The Decline of Christianity in the West: An Observation

Originally posted on Zwinglius Redivivus:

The decline of Christianity in the West is directly proportional to its willingness to embrace the world’s notions of it and forsake its essential nature.

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Every pastor should have a story like this: Beware church visitors bearing gifts

I still chuckle every time I think about this.

Several years ago, two sisters visited the church where I serve as pastor. After the service they spent twenty minutes telling me how I should have preached the text and pointed out everything they thought was wrong with my sermon. (Mind you, neither of them has, by their own admission, ever preached a sermon, taught a Bible lesson, or received any biblical, theological, or homiletical training at all.)

A few months later, as I was calling people who had visited our church to invite them back, I called one of the sisters, not realizing this was who I was calling. This time she spent fifteen minutes on the phone telling me all the stuff I did wrong that she presumably either hadn’t gotten to when they visited before or simply had thought of since then. I tried to be gracious and I invited them to worship with us again since they still had not found a church home (I can’t help but wonder why).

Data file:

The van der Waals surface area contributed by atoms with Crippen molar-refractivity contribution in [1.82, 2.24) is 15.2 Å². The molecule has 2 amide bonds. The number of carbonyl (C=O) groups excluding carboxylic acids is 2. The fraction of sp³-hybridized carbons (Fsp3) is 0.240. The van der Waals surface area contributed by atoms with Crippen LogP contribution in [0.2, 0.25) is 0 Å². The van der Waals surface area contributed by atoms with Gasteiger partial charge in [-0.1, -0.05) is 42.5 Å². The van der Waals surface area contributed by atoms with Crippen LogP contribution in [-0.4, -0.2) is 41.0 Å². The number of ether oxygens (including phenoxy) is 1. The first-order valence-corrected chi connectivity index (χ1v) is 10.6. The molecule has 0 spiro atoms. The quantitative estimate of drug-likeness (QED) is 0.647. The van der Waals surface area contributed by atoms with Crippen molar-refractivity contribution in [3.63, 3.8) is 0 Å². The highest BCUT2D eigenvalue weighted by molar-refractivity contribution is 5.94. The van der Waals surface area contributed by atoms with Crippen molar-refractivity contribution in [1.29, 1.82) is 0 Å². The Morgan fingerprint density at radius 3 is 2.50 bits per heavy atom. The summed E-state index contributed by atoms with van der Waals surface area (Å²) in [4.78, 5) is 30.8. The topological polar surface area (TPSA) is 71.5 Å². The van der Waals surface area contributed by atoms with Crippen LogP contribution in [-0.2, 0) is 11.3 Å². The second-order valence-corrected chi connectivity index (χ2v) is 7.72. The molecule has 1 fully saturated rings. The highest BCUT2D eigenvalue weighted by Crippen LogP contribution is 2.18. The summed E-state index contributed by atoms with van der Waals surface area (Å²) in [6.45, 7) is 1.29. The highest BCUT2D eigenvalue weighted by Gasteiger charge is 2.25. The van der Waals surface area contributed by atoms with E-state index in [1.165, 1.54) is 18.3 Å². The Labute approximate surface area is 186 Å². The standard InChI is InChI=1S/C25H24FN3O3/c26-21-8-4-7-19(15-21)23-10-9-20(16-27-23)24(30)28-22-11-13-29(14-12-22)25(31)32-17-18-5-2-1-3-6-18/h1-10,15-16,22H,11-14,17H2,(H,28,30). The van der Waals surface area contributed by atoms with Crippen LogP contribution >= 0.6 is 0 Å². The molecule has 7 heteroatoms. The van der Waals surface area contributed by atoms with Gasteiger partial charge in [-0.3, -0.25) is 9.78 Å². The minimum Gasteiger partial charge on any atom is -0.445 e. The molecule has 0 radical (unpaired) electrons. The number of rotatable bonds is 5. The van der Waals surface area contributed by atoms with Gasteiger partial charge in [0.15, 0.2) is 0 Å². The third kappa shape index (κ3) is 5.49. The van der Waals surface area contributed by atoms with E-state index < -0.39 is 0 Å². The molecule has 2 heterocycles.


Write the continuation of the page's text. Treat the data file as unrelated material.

She and her sister returned a couple of weeks later. Since it was around Christmastime they brought me a “gift.” Their gift was…

(and I am not joking here)

a book about how to preach.

They have not returned. And that’s okay. I really do hope they found a pastor who was up to their standards.

The book, however, is a good one. But while I didn’t pay any money for it, I wouldn’t exactly say I got it for free.